One of things I love about this country is how easy it is to get lost, not like where the heck am I and I can’t get home, but WOW…where the heck am I? We started at a friend’s place (Green Arrow) just up the hill from the Hotel (the square red icon). From his place, 500 meters further up the road, a left turn off the residential street and straight into the middle of nowhere. (Click on the map for more info)
The forest swallowed us up and we stayed lost until we popped back onto the same street 3.5 hours later… dirty, laughing, a little thirsty and entirely refreshed from our little excursion in the middle of nowhere. And best of all it was a Friday afternoon.
At this time of year the vegetation is incredibly green, lush and dense. It covers the ground like a canopy thru which the sun is rarely visible. Around a corner, down a hill and you are in the midst of a pineapple field that has been cleared to allow the sun in. Climb another hill onto the ridge, look below and you see coffee shrubs growing in shade on the side of the hill.
Around the corner on the top of the ridge and unexpectedly you are surrounded by 2 women, their young children, a baby on their hip, 2 or 3 small dogs and a few chickens grouped beside their small concrete or clapboard house.
The kids are shy hiding behind their mother’s leg but break into a wide eyed smile when you wave to them. Even this close to “civilization” (less than 1 km from the city in 3 directions), they rarely see other people, much less a local, 2 gringos and a couple of dune buggies making a lot of noise. How they managed to get all this material here for their houses, fences, etc. is beyond me. The trails are barely passable by ATV much less commercial delivery vehicles. Visions of horse drawn carts, log rollers and pyramids come to mind. Unbelievable and amazing.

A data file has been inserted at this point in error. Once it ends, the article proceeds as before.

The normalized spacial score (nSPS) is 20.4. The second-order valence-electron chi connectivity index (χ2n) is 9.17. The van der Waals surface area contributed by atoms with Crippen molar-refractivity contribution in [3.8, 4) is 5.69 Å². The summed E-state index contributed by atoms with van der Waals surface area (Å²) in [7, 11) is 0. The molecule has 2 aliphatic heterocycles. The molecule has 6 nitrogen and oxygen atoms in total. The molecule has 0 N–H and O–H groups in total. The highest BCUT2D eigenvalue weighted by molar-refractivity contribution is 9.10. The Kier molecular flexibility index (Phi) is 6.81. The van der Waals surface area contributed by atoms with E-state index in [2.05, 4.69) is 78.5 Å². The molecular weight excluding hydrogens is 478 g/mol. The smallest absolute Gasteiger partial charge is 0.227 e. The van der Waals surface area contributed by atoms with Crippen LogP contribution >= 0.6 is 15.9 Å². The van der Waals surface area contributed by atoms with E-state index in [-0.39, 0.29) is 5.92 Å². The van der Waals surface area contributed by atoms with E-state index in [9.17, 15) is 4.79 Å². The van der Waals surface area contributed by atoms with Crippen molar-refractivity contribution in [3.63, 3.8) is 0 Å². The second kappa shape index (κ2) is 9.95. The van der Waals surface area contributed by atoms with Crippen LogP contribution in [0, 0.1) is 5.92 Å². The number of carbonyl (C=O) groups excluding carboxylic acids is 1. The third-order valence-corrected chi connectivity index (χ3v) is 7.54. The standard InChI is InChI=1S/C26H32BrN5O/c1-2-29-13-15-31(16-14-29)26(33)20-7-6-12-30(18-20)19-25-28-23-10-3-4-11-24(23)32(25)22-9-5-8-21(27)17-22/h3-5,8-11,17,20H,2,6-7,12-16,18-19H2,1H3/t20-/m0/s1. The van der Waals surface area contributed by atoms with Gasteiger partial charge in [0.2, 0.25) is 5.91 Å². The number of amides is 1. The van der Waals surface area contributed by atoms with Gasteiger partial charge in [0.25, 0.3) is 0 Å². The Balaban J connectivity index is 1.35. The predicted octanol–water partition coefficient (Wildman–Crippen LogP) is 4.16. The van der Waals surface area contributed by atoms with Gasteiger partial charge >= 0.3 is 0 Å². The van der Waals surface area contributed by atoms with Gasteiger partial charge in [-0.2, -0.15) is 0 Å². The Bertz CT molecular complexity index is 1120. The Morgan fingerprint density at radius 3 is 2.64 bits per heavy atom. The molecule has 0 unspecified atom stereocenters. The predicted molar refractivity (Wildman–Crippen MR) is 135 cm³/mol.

We were never far from the city but never so close as to not believe we were a million miles away from civilization. When you occasionally find a vista, the views are incredible. At this time of year, there is so much humidity in the air as to make it seem like all is covered in a haze of smoke, but fortunately, air pollution (other than dust in the dry season) in this country is still a thing of the hopefully distant future.
The forest is too dense to drive just anywhere, or even walk. You would be lost 10 meters from the trail. So we follow the trails that have been cut over the years by the local farmers tending to the pineapple and coffee, made worse/better/more interesting by the torrential rain that happens in the rainy season, and not always sure if we can get there from here. Including this trip, when we finally gave up trying to figure out how to scale a vertical face with our motos and had to back down the trail to the last intersection.
We were riding 900cc side x side dune buggy style ATVs. But if you have a pair of hiking boots or a mountain bike (and are willing to do a little pushing), this back country is just as accessible.
So add 1 to the list of things to do while in Managua. We just posted 10 Things to do in Managua on our FB page written by the owner of a small BnB here in Managua. Now there are 11.
Interested? Intrigued? Tired of that same old beach holiday? Drop us a note at firstname.lastname@example.org and we can start planning your next -different- vacation.